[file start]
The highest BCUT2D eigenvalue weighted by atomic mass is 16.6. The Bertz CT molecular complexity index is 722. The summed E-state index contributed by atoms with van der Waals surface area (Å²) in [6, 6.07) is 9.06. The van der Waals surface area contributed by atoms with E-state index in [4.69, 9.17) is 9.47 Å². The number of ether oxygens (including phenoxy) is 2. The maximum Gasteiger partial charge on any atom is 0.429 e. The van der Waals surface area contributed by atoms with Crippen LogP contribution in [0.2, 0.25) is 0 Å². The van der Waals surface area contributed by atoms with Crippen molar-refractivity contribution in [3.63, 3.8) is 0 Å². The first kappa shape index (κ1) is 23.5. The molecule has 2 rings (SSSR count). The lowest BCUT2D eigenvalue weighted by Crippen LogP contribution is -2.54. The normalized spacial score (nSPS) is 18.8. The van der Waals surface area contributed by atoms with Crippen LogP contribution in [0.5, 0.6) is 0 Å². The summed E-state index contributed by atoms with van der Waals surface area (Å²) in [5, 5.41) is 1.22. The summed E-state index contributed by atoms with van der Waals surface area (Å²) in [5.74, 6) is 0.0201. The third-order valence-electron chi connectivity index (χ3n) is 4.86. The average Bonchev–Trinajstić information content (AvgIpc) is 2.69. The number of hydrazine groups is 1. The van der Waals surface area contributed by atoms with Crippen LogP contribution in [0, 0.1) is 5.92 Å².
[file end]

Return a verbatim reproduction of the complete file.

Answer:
The highest BCUT2D eigenvalue weighted by atomic mass is 16.6. The Bertz CT molecular complexity index is 722. The summed E-state index contributed by atoms with van der Waals surface area (Å²) in [6, 6.07) is 9.06. The van der Waals surface area contributed by atoms with E-state index in [4.69, 9.17) is 9.47 Å². The number of ether oxygens (including phenoxy) is 2. The maximum Gasteiger partial charge on any atom is 0.429 e. The van der Waals surface area contributed by atoms with Crippen LogP contribution in [0.2, 0.25) is 0 Å². The van der Waals surface area contributed by atoms with Crippen molar-refractivity contribution in [3.63, 3.8) is 0 Å². The first kappa shape index (κ1) is 23.5. The molecule has 2 rings (SSSR count). The lowest BCUT2D eigenvalue weighted by Crippen LogP contribution is -2.54. The normalized spacial score (nSPS) is 18.8. The van der Waals surface area contributed by atoms with Crippen LogP contribution in [0.5, 0.6) is 0 Å². The summed E-state index contributed by atoms with van der Waals surface area (Å²) in [5, 5.41) is 1.22. The summed E-state index contributed by atoms with van der Waals surface area (Å²) in [5.74, 6) is 0.0201. The third-order valence-electron chi connectivity index (χ3n) is 4.86. The average Bonchev–Trinajstić information content (AvgIpc) is 2.69. The number of hydrazine groups is 1. The van der Waals surface area contributed by atoms with Crippen LogP contribution in [0, 0.1) is 5.92 Å².